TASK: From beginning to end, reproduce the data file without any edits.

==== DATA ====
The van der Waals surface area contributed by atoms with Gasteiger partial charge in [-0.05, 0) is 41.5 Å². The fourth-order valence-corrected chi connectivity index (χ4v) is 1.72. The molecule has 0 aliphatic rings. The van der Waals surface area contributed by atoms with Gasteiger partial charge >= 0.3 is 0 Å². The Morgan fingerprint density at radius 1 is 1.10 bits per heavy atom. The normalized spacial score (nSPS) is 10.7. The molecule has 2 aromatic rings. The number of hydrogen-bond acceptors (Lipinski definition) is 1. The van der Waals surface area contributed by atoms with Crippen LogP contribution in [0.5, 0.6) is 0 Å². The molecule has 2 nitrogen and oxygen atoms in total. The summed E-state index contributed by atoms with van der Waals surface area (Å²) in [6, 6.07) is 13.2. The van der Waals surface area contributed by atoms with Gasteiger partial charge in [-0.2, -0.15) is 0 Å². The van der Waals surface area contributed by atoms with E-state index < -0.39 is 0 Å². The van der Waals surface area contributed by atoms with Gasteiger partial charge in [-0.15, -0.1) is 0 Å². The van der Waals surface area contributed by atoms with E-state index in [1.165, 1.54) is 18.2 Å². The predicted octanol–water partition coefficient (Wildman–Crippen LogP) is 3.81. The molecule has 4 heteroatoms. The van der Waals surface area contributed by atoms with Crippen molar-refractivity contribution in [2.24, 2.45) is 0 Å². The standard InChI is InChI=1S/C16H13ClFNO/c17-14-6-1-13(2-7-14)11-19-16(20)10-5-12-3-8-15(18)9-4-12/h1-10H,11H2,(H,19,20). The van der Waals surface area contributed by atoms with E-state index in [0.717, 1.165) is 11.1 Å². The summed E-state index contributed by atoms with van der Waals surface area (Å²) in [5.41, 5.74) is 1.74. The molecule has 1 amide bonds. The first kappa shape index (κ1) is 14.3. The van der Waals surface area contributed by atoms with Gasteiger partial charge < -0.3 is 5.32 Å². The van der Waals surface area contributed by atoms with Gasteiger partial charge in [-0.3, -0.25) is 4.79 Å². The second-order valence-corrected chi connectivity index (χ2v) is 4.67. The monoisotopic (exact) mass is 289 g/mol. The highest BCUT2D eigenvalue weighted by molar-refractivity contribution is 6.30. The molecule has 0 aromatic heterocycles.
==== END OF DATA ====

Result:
The van der Waals surface area contributed by atoms with Gasteiger partial charge in [-0.05, 0) is 41.5 Å². The fourth-order valence-corrected chi connectivity index (χ4v) is 1.72. The molecule has 0 aliphatic rings. The van der Waals surface area contributed by atoms with Gasteiger partial charge >= 0.3 is 0 Å². The Morgan fingerprint density at radius 1 is 1.10 bits per heavy atom. The normalized spacial score (nSPS) is 10.7. The molecule has 2 aromatic rings. The number of hydrogen-bond acceptors (Lipinski definition) is 1. The van der Waals surface area contributed by atoms with Crippen LogP contribution in [0.5, 0.6) is 0 Å². The molecule has 2 nitrogen and oxygen atoms in total. The summed E-state index contributed by atoms with van der Waals surface area (Å²) in [6, 6.07) is 13.2. The van der Waals surface area contributed by atoms with Gasteiger partial charge in [-0.2, -0.15) is 0 Å². The van der Waals surface area contributed by atoms with E-state index < -0.39 is 0 Å². The van der Waals surface area contributed by atoms with Gasteiger partial charge in [-0.15, -0.1) is 0 Å². The van der Waals surface area contributed by atoms with E-state index in [1.165, 1.54) is 18.2 Å². The predicted octanol–water partition coefficient (Wildman–Crippen LogP) is 3.81. The molecule has 4 heteroatoms. The van der Waals surface area contributed by atoms with Crippen molar-refractivity contribution in [2.24, 2.45) is 0 Å². The standard InChI is InChI=1S/C16H13ClFNO/c17-14-6-1-13(2-7-14)11-19-16(20)10-5-12-3-8-15(18)9-4-12/h1-10H,11H2,(H,19,20). The van der Waals surface area contributed by atoms with E-state index in [0.717, 1.165) is 11.1 Å². The summed E-state index contributed by atoms with van der Waals surface area (Å²) in [5.41, 5.74) is 1.74. The molecule has 1 amide bonds. The first kappa shape index (κ1) is 14.3. The van der Waals surface area contributed by atoms with Gasteiger partial charge < -0.3 is 5.32 Å². The van der Waals surface area contributed by atoms with Gasteiger partial charge in [-0.3, -0.25) is 4.79 Å². The second-order valence-corrected chi connectivity index (χ2v) is 4.67. The monoisotopic (exact) mass is 289 g/mol. The highest BCUT2D eigenvalue weighted by molar-refractivity contribution is 6.30. The molecule has 0 aromatic heterocycles.